The F350 isn't a truck -- it's a locomotive without rails. While lesser F-150s might do a passable impression of people-movers or off-roaders, big F-Series trucks specialize primarily in eating highway miles in speed and comfort while hauling as much mass as possible. In its 12th iteration, the F-Series got even better at cheating the wind and battering through it with a steeply raked windshield and a number of other little enhancements. Combine that with a couple of massive powerplants, and you could have one serious road train once you take Ford's electronic limiters off.
Top Speed -- Factors
While it is a bit bigger than the F-150, the F-250 and -350 pickups utilize the same aero enhancements and basic shape. As such, the F350 leads its class in slipperiness with an approximate 0.41 to 0.42 drag coefficient, depending on configuration. Standard two-wheel-drive models have about 43 square feet of frontal area. Frontal area is the size of the truck when viewed from the front. This measurement determines how much air the truck has to push out of the way. On the high side, taller and wider four-wheel-drive trucks with dual rear tires have about 52 square feet of frontal area.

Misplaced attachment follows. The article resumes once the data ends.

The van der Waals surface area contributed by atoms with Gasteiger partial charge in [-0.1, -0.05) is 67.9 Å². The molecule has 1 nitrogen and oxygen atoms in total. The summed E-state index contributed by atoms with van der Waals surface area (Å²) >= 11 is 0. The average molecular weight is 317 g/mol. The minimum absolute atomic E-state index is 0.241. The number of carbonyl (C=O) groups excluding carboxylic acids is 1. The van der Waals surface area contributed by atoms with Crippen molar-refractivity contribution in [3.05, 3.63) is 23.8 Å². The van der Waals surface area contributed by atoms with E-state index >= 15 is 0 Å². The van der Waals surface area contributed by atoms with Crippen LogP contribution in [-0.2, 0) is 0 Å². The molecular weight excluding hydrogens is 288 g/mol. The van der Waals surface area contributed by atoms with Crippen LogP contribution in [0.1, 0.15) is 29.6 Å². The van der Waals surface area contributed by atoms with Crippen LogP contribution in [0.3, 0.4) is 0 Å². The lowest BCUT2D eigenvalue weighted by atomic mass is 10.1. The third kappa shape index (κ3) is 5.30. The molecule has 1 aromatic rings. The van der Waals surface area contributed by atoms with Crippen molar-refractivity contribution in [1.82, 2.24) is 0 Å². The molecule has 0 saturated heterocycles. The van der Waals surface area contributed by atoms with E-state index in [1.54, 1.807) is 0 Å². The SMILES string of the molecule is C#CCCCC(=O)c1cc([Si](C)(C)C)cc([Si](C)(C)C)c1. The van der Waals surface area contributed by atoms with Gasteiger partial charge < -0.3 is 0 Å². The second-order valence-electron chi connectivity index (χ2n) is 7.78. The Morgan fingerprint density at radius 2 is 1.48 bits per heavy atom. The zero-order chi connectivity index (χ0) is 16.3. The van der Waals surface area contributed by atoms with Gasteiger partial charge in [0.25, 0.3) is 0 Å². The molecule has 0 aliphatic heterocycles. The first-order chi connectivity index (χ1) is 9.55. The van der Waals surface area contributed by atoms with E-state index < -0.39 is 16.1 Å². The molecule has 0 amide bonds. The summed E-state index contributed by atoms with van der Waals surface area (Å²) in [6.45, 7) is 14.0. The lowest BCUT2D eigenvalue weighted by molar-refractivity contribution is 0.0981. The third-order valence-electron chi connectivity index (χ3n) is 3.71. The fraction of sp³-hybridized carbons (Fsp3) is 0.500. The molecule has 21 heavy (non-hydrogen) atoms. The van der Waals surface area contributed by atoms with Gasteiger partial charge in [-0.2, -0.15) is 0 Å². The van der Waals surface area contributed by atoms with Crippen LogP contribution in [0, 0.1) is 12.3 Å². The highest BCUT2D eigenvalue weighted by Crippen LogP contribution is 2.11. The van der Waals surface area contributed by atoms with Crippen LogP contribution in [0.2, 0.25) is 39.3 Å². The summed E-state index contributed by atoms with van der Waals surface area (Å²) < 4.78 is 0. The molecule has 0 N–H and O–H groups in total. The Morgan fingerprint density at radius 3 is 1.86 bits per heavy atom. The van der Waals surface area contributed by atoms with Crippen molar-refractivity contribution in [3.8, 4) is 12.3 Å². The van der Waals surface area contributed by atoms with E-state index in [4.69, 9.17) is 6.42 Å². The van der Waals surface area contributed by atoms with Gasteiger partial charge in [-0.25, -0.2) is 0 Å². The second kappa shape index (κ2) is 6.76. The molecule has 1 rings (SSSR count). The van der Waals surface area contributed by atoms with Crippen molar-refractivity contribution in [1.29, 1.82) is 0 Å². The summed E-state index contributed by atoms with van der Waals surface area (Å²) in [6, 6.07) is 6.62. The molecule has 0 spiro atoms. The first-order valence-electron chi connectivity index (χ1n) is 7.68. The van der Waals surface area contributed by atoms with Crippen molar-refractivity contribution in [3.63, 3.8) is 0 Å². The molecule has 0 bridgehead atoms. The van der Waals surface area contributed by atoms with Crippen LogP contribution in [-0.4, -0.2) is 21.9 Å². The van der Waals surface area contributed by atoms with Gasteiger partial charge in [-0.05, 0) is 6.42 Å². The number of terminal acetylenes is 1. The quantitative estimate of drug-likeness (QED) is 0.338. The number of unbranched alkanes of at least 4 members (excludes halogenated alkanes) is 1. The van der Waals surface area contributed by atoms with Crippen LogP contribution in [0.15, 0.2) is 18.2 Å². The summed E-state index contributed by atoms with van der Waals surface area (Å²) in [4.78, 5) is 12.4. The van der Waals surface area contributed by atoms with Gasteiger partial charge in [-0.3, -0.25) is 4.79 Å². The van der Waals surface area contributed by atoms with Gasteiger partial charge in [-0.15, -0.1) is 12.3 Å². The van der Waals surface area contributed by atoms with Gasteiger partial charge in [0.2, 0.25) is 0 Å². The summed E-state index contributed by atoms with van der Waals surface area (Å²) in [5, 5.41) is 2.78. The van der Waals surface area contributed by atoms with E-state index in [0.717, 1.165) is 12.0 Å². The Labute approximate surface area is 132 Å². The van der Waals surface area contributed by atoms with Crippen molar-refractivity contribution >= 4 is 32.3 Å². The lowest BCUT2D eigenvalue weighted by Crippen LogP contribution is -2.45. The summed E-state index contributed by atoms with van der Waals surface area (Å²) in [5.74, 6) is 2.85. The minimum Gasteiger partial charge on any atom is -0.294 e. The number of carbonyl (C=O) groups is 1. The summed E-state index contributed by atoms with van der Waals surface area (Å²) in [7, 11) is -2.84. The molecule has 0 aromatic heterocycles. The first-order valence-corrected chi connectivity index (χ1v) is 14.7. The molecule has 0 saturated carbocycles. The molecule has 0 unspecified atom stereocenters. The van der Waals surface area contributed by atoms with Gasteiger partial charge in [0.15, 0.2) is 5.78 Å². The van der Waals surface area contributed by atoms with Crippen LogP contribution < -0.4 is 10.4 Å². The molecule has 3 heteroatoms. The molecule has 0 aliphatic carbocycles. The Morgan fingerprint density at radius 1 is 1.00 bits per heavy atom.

Top Speed -- Measurements
Smaller trucks with two-wheel-drive are going to post the highest top speeds, because they have to push less air out of the way. Hypothetically, with the electronic limiter removed, these trucks will hit about 130 to 133 mph with the 316-horse engine, 140 to 143 mph with the 385-horsepower engine and 145 mph with the 400-horsepower engine. The bigger trucks in the lineup would be about 3 to 6 mph slower across the board: about 126 mph, 136 mph and 138 mph with each engine, respectively. If you're looking for more, lowering the standard two-wheel-drive model by three inches will get you an approximate 5 to 6 mph on the top end.